As I gaze into the translucent depths of a purple sister, her gold speckles bring to mind the starry depths of outer space. Anser’s work definitely strikes a chord in one’s soul – unless you’re tone deaf.

Crowded Kingdom, on until March 9th at #Hashtag Gallery, 801 Dundas St. West, Toronto.

Copyright © 2014 Frankie Diamond. All rights reserved. Excerpts of less than 200 words may be published to another site, including a link back to the original article. This article may not be reproduced in its entirety and posted to another site without the express permission of the author.

There’s Hope left 4 Toronto Yet


Toronto Street Art, a set on Flickr.

Greetings fellow Ecstaticans. It’s been a while! Actually, I wanted to do a Christmas special but then that blasted ice storm came along and ruined Internet access. Since then, my life has been moving at warp speed. As ravers mature, other things in life take precedence over partying, but it’s no less exciting. Heck, I’m still aiming for Ibiza before I kick the proverbial bucket. And when I do, I hope it spills champagne all over the floor, leaving a big ol mess for would-be killjoys to clean up.

In my last article, I mentioned that there’s one hope left for salvaging what remains of Toronto’s underground culture. In my humble opinion, it’s art. Not the overpriced bull often found in your typical gallery but the gritty expressions of sublime artistry birthed onto edifices, random newsboxes, even delivery vans. As “urban art” gains more acceptance in the mainstream through fashion and media, it’s paving more opportunities for those involved to not only express themselves openly but also earn a living from it. Back in 2005, I recall Toronto’s graffiti scene evolving into a more sophisticated form (I’ve even got some photos lying around somewhere). Case in point: local Toronto artist EGR placed a bodacious chocolate sista high up on a Queen West building around this period. It was a strategically sited location, visible from street level and quite impressive. Now she (or could be he, I don’t know, but I suspect most likely female) conducts an aerosol art workshop at the AGO. Her ionic soul sista now graces the shutter of Poetry Café in Kensington Market. Twenty years ago, gigs like this would have been impossible; a jail sentence would have been far more likely. Fortunately, times are changing; the scene is a hustle, with artisans doing things their way by forming collectives and promoting themselves through social media. Art in Toronto has never looked more exciting and although still a tough sell, the independent market breathes new life into an otherwise staid, slightly snooty establishment.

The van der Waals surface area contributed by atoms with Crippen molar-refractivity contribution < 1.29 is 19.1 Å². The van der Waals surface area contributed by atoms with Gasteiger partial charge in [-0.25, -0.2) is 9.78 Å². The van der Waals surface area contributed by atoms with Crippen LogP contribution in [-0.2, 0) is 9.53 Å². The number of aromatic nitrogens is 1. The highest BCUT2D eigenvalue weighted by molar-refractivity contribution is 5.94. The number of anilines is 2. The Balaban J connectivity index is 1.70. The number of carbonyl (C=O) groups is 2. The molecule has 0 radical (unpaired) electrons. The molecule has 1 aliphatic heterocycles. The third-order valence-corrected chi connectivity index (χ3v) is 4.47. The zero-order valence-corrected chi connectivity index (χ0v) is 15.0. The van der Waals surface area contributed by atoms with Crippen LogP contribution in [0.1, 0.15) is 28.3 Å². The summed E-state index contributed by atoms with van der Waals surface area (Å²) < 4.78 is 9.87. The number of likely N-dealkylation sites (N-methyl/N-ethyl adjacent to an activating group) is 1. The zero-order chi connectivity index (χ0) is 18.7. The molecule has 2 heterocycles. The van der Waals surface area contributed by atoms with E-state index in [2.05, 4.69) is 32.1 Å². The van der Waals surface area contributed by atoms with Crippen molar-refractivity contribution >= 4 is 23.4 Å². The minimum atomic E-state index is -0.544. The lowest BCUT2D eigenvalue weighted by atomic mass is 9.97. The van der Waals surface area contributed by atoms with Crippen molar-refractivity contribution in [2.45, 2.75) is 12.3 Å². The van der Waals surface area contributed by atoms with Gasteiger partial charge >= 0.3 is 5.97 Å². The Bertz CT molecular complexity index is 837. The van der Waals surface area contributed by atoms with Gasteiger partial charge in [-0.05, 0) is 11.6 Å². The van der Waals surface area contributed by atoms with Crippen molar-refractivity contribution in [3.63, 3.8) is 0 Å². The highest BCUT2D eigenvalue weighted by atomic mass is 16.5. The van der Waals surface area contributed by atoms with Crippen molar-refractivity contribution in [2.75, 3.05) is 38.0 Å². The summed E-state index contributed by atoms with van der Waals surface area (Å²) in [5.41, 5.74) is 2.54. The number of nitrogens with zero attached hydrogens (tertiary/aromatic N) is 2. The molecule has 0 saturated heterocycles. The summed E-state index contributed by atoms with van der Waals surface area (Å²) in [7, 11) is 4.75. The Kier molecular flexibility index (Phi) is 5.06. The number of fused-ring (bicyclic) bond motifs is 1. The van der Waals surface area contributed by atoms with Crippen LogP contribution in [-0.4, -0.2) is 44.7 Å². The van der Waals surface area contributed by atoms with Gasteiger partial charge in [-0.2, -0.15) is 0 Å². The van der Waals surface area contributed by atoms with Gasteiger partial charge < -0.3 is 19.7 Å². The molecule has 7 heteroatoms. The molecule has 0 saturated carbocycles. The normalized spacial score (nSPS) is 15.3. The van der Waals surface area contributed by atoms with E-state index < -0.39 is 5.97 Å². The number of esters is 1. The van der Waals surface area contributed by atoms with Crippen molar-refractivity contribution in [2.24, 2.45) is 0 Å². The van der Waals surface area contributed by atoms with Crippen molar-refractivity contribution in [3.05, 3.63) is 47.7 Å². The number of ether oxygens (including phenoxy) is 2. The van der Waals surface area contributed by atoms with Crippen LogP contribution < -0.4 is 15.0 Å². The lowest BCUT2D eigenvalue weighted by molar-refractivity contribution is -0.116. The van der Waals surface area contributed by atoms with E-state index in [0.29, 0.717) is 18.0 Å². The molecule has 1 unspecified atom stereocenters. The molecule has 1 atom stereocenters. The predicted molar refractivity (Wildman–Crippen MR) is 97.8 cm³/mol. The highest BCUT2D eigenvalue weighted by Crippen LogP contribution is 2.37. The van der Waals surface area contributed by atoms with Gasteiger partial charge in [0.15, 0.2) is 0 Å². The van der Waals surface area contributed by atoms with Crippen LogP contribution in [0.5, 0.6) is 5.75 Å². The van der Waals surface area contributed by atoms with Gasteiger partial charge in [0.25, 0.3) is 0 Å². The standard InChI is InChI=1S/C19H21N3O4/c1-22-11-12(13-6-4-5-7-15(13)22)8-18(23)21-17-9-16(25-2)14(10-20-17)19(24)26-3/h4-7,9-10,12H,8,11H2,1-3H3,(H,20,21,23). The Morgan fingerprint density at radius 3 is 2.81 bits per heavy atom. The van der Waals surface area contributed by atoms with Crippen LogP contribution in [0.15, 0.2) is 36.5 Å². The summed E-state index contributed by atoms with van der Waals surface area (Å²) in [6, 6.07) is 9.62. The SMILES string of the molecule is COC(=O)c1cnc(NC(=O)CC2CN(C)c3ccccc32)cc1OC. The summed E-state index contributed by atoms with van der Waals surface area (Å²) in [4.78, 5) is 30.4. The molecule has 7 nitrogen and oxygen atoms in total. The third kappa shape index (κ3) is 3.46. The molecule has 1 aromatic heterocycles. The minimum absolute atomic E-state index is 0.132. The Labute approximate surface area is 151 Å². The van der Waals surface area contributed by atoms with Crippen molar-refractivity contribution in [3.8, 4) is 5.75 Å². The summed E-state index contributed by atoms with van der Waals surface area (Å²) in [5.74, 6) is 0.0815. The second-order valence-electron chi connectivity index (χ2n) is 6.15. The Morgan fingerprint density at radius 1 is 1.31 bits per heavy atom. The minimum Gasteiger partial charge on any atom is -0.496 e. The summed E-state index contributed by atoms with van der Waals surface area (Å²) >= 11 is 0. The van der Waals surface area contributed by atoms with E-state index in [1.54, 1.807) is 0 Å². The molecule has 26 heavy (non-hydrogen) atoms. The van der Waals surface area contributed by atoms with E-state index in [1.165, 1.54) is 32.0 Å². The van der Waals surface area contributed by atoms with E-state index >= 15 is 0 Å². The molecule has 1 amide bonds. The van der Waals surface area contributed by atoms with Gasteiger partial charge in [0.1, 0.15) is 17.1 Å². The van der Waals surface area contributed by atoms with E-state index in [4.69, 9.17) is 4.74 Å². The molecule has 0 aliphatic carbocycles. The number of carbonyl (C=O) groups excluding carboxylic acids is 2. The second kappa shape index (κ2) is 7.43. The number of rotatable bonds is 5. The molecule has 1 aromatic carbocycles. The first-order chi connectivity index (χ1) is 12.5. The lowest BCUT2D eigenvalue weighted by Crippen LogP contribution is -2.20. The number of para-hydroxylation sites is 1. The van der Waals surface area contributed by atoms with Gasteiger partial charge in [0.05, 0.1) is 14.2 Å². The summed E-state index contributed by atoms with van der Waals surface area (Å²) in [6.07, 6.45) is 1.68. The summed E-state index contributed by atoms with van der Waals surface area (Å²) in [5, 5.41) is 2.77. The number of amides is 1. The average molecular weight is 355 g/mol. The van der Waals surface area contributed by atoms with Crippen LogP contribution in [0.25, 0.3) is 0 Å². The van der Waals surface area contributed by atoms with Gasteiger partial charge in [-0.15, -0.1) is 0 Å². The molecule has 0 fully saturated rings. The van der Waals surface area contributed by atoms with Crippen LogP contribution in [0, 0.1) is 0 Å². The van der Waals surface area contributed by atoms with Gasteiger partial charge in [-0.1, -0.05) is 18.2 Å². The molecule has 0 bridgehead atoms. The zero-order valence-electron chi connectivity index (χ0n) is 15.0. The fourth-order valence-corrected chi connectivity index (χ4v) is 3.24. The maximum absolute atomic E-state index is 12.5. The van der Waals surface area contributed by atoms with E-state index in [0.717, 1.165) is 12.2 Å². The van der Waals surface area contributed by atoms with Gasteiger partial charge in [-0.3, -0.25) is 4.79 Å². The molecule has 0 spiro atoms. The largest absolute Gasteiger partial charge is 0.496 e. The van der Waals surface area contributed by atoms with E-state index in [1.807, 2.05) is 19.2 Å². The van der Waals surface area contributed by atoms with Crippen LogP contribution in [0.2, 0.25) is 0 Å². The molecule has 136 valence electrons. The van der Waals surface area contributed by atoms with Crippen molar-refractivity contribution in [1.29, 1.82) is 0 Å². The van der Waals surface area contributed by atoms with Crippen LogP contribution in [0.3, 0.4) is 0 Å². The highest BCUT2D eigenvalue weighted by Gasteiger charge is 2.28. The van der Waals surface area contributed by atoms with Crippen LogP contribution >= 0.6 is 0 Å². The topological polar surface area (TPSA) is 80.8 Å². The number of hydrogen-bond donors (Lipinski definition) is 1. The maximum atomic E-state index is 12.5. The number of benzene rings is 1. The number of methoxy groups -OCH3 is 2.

To a great extent, the direction of urban art in Toronto has taken cues from Europe’s burgeoning scene. During my time abroad, I saw how evolved graffiti had become. From Brighton to Bristol and Brick Lane, elaborate murals executed with pristine finesse left their mark on public consciousness. Many shop owners had no qualms about having their storefronts decked out in constructively utilized spraypaint. Festivals abounded, pop-up shops were the rage and Banksy was a star. Even drum and bass legend Goldie had an urban art show in Soho for crying out loud. Sadly, nothing of this magnitude was happening in Toronto when I left in 2007. Upon my return, I was pleased to see elements of this renaissance emerging in the city. Toronto was catching up to her counterparts on the other side of the pond, slowly but surely. As evidenced from these delectables snapped last summer, it’s pretty cool stuff. The only drawback is if you’re used to driving around town, you’ll miss most of these beauties. Ditch the automobile for a day and bike or stroll around town. Explore those hidden back alleyways south of Bloor, west of Dufferin and you might find some juicy treasures, such as the Harbourfront Centre Mural Project featured here. Trust your instinct and follow your footsies where they want to go. Either way, your heart (and soul) will thank you for it. Just think of all those extra calories you’re gonna burn! A word of caution: you might want to wait for that ice to melt first.

Copyright © 2014 Frankie Diamond. All rights reserved. Excerpts of less than 200 words may be published to another site, including a link back to the original article. This article may not be reproduced in its entirety and posted to another site without the express permission of the author.Via Flickr:Murals and urban art in downtown Toronto.